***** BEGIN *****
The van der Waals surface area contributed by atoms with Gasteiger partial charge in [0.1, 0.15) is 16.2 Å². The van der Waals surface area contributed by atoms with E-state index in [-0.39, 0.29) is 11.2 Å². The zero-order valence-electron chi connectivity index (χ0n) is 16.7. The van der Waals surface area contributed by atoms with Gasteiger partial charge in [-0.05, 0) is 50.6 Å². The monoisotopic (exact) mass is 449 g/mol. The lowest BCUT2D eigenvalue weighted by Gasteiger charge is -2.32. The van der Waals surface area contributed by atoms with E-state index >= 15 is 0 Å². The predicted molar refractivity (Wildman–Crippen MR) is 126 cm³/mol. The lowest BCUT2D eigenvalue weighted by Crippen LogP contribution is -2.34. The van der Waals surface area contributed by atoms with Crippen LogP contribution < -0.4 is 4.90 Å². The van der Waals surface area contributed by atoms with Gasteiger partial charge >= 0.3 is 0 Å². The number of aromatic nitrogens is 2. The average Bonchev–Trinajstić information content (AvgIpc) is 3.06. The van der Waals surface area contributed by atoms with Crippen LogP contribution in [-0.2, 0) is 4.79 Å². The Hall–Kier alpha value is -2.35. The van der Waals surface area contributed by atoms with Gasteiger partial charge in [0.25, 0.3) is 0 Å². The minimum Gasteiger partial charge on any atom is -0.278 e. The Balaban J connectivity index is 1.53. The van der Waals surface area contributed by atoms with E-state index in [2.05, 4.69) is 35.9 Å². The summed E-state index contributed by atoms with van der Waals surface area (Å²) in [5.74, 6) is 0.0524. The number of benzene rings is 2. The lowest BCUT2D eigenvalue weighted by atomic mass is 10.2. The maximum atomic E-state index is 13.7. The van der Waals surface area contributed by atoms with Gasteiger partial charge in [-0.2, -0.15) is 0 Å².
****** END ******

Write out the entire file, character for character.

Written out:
The van der Waals surface area contributed by atoms with Gasteiger partial charge in [0.1, 0.15) is 16.2 Å². The van der Waals surface area contributed by atoms with E-state index in [-0.39, 0.29) is 11.2 Å². The zero-order valence-electron chi connectivity index (χ0n) is 16.7. The van der Waals surface area contributed by atoms with Gasteiger partial charge in [-0.05, 0) is 50.6 Å². The monoisotopic (exact) mass is 449 g/mol. The lowest BCUT2D eigenvalue weighted by Gasteiger charge is -2.32. The van der Waals surface area contributed by atoms with E-state index >= 15 is 0 Å². The predicted molar refractivity (Wildman–Crippen MR) is 126 cm³/mol. The lowest BCUT2D eigenvalue weighted by Crippen LogP contribution is -2.34. The van der Waals surface area contributed by atoms with Crippen LogP contribution < -0.4 is 4.90 Å². The van der Waals surface area contributed by atoms with Gasteiger partial charge >= 0.3 is 0 Å². The number of aromatic nitrogens is 2. The average Bonchev–Trinajstić information content (AvgIpc) is 3.06. The van der Waals surface area contributed by atoms with Crippen LogP contribution in [-0.2, 0) is 4.79 Å². The Hall–Kier alpha value is -2.35. The van der Waals surface area contributed by atoms with Gasteiger partial charge in [0.25, 0.3) is 0 Å². The minimum Gasteiger partial charge on any atom is -0.278 e. The Balaban J connectivity index is 1.53. The van der Waals surface area contributed by atoms with E-state index in [2.05, 4.69) is 35.9 Å². The summed E-state index contributed by atoms with van der Waals surface area (Å²) in [5.74, 6) is 0.0524. The number of benzene rings is 2. The lowest BCUT2D eigenvalue weighted by atomic mass is 10.2. The maximum atomic E-state index is 13.7. The van der Waals surface area contributed by atoms with Gasteiger partial charge in [-0.2, -0.15) is 0 Å².